Saffron and Depressed Mood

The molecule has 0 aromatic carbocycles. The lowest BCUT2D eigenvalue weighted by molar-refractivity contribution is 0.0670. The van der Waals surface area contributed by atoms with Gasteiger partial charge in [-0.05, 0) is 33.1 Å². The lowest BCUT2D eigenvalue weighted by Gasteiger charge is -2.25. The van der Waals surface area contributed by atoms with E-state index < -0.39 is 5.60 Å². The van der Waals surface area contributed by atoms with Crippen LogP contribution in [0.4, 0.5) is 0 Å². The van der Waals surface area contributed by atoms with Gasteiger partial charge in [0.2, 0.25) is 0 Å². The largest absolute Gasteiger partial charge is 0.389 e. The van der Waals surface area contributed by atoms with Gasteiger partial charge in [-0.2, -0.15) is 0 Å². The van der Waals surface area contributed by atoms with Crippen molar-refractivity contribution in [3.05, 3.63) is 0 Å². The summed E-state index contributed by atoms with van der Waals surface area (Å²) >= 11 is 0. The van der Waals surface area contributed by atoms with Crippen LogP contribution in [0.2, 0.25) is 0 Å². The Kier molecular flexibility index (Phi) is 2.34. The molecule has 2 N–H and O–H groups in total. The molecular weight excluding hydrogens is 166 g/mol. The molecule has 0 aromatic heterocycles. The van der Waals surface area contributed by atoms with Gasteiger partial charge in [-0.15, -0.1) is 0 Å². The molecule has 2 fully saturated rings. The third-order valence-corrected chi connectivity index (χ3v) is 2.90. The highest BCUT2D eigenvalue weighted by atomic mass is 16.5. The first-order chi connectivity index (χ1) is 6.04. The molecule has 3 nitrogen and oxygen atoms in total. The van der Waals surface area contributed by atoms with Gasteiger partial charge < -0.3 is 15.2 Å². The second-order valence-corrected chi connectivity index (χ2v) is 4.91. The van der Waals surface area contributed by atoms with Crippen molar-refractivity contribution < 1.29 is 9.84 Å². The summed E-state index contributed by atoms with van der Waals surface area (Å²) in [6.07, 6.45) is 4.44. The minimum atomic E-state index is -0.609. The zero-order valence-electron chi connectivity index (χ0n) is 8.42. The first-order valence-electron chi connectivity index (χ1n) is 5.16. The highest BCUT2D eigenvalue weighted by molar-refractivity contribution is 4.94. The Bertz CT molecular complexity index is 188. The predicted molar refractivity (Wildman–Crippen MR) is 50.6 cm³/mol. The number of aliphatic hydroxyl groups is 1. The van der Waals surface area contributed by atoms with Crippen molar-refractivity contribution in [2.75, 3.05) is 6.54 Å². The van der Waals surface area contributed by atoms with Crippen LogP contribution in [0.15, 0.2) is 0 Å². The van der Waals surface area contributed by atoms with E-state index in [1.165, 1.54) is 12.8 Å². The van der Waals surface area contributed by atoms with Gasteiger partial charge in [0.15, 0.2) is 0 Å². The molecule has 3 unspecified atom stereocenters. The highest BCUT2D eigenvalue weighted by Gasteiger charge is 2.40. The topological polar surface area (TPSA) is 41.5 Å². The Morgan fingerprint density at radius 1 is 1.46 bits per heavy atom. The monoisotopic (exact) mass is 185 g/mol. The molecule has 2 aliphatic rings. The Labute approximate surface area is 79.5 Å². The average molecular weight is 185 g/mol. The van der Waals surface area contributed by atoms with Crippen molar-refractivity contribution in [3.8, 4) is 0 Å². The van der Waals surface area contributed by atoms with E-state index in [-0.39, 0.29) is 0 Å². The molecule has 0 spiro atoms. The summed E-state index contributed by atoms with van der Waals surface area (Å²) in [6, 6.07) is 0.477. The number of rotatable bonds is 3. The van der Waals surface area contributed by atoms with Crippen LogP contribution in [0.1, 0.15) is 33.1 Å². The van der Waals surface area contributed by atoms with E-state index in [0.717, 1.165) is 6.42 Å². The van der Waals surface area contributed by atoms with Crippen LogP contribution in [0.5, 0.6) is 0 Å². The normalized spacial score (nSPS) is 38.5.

The antidepressant benefits of saffron may be due to multiple mechanisms including its serotonergic, antioxidant, anti-inflammatory, neuroendocrine and neuroprotective effects. A systematic review of 6 placebo-controlled studies on saffron in mild to moderate depressed mood concluded that saffron and antidepressants have comparable efficacy. A 2019 meta-analysis that included 11 placebo-controlled studies (Total N >500) on saffron in individuals with mild to moderate depressed mood concluded that saffron was statistically significantly superior to placebo and had equivalent efficacy to SSRI antidepressants (fluoxetine, citalopram). There were no differences in the incidence of adverse effects in response to saffron vs placebo, even in studies where high doses of saffron were used (up to 1.5 mg/day). All studies included in the meta-analysis were conducted in Iran where saffron is traditionally used to treat depressed mood and a variety of medical conditions. Further, many patients had medical comorbidities. Both factors that may have biased outcomes. Large placebo-controlled trials by independent research groups are needed to confirm these findings and to determine the optimal dosage and duration of treatment. Emerging findings suggest that curcumin (from Turmeric) has antidepressant effects both as a monotherapy and as an adjunct to antidepressants. It has been suggested that combining curcumin and saffron may result in synergistic antidepressant benefits. In a 12-week double-blind placebo-controlled study, individuals diagnosed with major depressive disorder randomized to a low-dose curcumin extract (250mg BID), high dose curcumin extract (500mg BID) or combined low-dose curcumin plus saffron (15mg BID) experienced comparable and significant improvement in mood compared to placebo. More studies are needed to determine whether different dosages of these herbal products yield differential antidepressant responses.